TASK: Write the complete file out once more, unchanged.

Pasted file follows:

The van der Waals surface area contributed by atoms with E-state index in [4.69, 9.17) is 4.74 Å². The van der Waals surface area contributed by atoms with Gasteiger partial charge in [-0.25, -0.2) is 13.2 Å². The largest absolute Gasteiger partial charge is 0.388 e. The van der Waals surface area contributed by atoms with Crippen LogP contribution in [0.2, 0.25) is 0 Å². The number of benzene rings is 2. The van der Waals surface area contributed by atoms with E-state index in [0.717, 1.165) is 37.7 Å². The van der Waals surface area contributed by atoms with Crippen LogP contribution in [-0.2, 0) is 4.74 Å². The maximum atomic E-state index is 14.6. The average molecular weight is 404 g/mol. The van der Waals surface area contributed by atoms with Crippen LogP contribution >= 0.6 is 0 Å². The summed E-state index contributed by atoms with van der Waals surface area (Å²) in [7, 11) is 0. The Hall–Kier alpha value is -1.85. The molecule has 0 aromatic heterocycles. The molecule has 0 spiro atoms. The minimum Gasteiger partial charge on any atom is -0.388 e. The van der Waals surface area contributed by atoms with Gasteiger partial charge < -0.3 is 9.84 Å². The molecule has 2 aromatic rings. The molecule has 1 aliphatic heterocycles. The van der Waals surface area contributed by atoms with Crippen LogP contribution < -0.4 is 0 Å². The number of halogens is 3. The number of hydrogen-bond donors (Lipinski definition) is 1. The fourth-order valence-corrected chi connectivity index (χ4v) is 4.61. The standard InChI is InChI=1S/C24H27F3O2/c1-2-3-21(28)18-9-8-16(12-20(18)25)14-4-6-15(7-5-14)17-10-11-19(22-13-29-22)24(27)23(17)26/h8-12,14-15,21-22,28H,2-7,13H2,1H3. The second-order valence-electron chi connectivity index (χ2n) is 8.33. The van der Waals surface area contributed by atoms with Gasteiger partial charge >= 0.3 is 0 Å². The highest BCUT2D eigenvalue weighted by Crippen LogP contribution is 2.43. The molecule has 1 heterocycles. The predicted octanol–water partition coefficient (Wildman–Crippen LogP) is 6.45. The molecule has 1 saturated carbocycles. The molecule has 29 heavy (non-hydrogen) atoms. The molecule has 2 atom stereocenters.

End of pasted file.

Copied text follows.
The van der Waals surface area contributed by atoms with E-state index in [4.69, 9.17) is 4.74 Å². The van der Waals surface area contributed by atoms with Gasteiger partial charge in [-0.25, -0.2) is 13.2 Å². The largest absolute Gasteiger partial charge is 0.388 e. The van der Waals surface area contributed by atoms with Crippen LogP contribution in [0.2, 0.25) is 0 Å². The number of benzene rings is 2. The van der Waals surface area contributed by atoms with E-state index in [0.717, 1.165) is 37.7 Å². The van der Waals surface area contributed by atoms with Crippen LogP contribution in [-0.2, 0) is 4.74 Å². The maximum atomic E-state index is 14.6. The average molecular weight is 404 g/mol. The van der Waals surface area contributed by atoms with Crippen LogP contribution >= 0.6 is 0 Å². The summed E-state index contributed by atoms with van der Waals surface area (Å²) in [7, 11) is 0. The Hall–Kier alpha value is -1.85. The molecule has 0 aromatic heterocycles. The molecule has 0 spiro atoms. The minimum Gasteiger partial charge on any atom is -0.388 e. The van der Waals surface area contributed by atoms with Gasteiger partial charge < -0.3 is 9.84 Å². The molecule has 2 aromatic rings. The molecule has 1 aliphatic heterocycles. The van der Waals surface area contributed by atoms with Crippen LogP contribution < -0.4 is 0 Å². The number of halogens is 3. The number of hydrogen-bond donors (Lipinski definition) is 1. The fourth-order valence-corrected chi connectivity index (χ4v) is 4.61. The standard InChI is InChI=1S/C24H27F3O2/c1-2-3-21(28)18-9-8-16(12-20(18)25)14-4-6-15(7-5-14)17-10-11-19(22-13-29-22)24(27)23(17)26/h8-12,14-15,21-22,28H,2-7,13H2,1H3. The second-order valence-electron chi connectivity index (χ2n) is 8.33. The van der Waals surface area contributed by atoms with Gasteiger partial charge >= 0.3 is 0 Å². The highest BCUT2D eigenvalue weighted by Crippen LogP contribution is 2.43. The molecule has 1 heterocycles. The predicted octanol–water partition coefficient (Wildman–Crippen LogP) is 6.45. The molecule has 1 saturated carbocycles. The molecule has 29 heavy (non-hydrogen) atoms. The molecule has 2 atom stereocenters.